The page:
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Al Qaeda Says It Carried Out Ivory Coast Beach Attack as Revenge Against France

The militants said Sunday's raid in Grand Bassam, which killed 18 people, was meant as a warning for countries who have allied with France and its military operations in West Africa.
Photo by Luc Gnago/Reuters

Al Qaeda's North African branch has said its attack on a beach resort in Ivory Coast on Sunday that killed 18 people was revenge for a French offensive against Islamist militants in the Sahel region and called for the country to withdraw its forces from the country.

The raid in Grand Bassam — claimed by al Qaeda in the Islamic Maghreb (AQIM) — was the first of its kind in Ivory Coast, but the third in the region since November. Gunmen descended on the resort town on Sunday firing at restaurant goers and sunbathers. Victims included visitors from Ivory Coast, Cameroon, Burkina Faso, Mali and Germany, along with four French citizens who died in the assault.


In its most recent statement about the attack, AQIM said the operation in Grand Bassam was part of its ongoing plans to target "lairs" and gathering places of "the crusaders." The militants said the aim of the mission was to act as a warning for nations that have allied with French forces.

"The Ivory Coast especially and all who were implicated and joined the alliance of France in their invasion of our lands, and attacking our people and holy sites," the statement said, "…your crimes will not pass without response."

AQIM leadership has previously called for attacks on the French due to their military presence in Mali and the region. France intervened with a mission in Mali in 2013 to route out AQIM and other militant groups who had joined ethnic Tuaregs in a fight against the government.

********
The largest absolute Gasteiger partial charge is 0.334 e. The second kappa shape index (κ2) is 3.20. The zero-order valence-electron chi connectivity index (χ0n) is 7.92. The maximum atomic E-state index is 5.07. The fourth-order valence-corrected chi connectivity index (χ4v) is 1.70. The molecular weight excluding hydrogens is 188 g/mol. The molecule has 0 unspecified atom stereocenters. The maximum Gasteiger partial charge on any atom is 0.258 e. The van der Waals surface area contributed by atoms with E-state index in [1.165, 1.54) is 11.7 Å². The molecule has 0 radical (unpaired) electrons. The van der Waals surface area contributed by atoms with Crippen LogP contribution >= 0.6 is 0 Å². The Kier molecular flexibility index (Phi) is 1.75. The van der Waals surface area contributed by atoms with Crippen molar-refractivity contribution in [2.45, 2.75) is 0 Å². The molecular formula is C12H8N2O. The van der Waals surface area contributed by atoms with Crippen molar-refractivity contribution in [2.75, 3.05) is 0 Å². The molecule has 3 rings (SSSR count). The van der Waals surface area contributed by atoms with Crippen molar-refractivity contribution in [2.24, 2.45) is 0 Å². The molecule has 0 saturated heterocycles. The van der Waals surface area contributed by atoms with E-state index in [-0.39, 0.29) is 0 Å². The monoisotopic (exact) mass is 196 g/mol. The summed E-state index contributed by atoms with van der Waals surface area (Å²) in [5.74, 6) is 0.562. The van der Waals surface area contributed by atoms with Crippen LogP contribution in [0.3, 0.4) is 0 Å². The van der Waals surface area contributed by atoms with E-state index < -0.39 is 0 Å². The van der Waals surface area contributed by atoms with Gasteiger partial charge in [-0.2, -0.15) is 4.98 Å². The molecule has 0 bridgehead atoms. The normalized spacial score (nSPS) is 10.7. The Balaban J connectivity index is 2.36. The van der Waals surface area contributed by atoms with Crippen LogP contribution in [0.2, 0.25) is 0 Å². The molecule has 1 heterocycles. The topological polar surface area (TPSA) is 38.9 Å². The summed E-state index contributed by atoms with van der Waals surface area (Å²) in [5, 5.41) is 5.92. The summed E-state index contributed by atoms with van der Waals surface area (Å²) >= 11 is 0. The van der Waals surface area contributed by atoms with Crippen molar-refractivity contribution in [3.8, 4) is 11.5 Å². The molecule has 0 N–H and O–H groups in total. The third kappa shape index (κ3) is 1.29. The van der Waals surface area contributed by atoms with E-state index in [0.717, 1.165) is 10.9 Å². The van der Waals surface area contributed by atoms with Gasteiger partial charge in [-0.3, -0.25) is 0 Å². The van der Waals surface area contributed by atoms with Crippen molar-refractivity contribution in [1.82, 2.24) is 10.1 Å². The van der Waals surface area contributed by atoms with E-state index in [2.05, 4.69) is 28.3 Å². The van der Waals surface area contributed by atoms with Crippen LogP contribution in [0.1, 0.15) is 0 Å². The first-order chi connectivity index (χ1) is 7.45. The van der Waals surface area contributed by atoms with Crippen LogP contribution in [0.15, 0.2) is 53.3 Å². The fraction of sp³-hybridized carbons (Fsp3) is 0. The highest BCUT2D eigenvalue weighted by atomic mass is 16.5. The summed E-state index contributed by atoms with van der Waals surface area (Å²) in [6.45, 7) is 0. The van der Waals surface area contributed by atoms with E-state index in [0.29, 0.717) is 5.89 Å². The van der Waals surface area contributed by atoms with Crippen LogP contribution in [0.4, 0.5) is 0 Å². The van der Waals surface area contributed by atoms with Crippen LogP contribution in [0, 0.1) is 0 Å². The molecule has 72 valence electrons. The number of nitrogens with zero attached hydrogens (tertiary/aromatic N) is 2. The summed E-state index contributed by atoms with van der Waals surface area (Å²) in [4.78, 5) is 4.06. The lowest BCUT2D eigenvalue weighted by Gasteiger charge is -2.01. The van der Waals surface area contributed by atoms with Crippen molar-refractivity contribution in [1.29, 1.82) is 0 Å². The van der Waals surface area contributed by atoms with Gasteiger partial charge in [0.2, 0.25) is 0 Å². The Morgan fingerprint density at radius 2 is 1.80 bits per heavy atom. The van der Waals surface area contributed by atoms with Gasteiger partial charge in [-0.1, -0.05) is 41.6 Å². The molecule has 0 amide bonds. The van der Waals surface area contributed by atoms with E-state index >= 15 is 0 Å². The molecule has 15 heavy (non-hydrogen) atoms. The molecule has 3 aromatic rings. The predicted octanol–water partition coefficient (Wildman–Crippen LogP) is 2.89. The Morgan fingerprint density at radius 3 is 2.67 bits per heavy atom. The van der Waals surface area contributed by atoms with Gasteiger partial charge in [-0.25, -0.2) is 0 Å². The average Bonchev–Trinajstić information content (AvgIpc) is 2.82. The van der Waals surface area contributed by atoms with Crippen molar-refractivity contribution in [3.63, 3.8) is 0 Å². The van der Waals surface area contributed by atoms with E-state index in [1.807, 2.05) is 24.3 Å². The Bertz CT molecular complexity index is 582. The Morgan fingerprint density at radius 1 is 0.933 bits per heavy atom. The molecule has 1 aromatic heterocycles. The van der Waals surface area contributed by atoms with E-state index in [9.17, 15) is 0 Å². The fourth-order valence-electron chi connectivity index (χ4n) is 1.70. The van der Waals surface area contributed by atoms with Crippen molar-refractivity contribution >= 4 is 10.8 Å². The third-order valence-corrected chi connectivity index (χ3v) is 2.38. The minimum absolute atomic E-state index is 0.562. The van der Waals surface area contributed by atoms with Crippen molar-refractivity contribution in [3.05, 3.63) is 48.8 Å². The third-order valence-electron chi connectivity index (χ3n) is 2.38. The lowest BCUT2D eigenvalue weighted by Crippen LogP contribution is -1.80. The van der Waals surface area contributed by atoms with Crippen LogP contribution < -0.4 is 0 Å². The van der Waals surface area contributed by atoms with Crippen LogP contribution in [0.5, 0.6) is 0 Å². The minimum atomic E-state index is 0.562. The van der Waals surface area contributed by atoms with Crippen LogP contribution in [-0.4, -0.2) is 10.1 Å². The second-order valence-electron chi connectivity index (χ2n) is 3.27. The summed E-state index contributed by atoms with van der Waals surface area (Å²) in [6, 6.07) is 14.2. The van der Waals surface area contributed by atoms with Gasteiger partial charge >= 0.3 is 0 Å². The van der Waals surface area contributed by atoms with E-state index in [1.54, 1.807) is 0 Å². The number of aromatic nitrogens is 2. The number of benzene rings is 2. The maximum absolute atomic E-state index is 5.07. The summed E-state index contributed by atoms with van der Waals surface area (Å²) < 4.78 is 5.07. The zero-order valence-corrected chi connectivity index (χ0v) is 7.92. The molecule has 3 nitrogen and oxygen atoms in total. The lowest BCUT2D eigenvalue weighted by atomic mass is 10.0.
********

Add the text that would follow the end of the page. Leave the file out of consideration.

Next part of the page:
France launched Operation Serval to oust militants from northern Mali and replaced it in 2014 with Operation Barkhane which targets militants across the Sahel region.

"We repeat our call to all countries involved in the French invasion of Mali to withdraw," the group said in the statement.

AQIM also addressed the west as a whole, saying "our message to the Western peoples is that these actions of ours come as a response to the crimes of your armies and governments against our [community]."

Bloody Attacks on Ivory Coast Hotels Raise Profile of African al Qaeda Branch

The statement also named four attackers but gave no further details of their identities. The nationalities of the gunmen is an important remaining question about Sunday's event, which will indicate whether they came from AQIM's stronghold in northern Mali, or whether the group has managed to expand recruitment further into West Africa.


France is a key player in security in the region with about 3,500 troops in the region. It has also joined a campaign against Islamic State (IS), which is based in Iraq and Syria. IS has also singled out France as a target and claimed responsibility for the attack in Paris in November in which 130 people were killed.

As a result of the recent attack, Paris said it would station a force of armed gendarmes in Ouagadougou, the capital of Burkina Faso, to react swiftly in the event of another attack in the region and to provide training, according to an announcement from French Interior Minister Bernard Cazeneuve on Tuesday.

"The desire to position this (gendarmerie) team in Ouagadougou is to enable us to immediately dispense advice and coordinate other actions in the event of a terrorist crisis," Cazeneuve said during a visit to Ivory Coast this week.

Cazeneuve traveled to the country with France's Foreign Minister Jean-Marc Ayrault with aims of reassuring the large French community in the country, while also offering support to the investigation into the attack in Grand Bassam. Around 18,000 French nationals live in the European country's former colony, now a top coffee and cocoa producer on the continent. French-speaking Ivory Coast has recovered from a decade of political crisis to boast one of the world's fastest-growing economies, West Africa's largest.

Ayrault and Cazeneuve met Ivory Coast President Alassane Ouattara on Tuesday and were due to visit the site of the attack and meet representatives of the French community.

West Africa as a whole has been on high alert in recent months as a result of two previous attacks on soft targets in the region. Twenty people were killed at a siege on the Radisson Blu Hotel in the Malian capital of Bamako in November. Another 30 died in an attack on a cafe and hotel in Burkina Faso in January.

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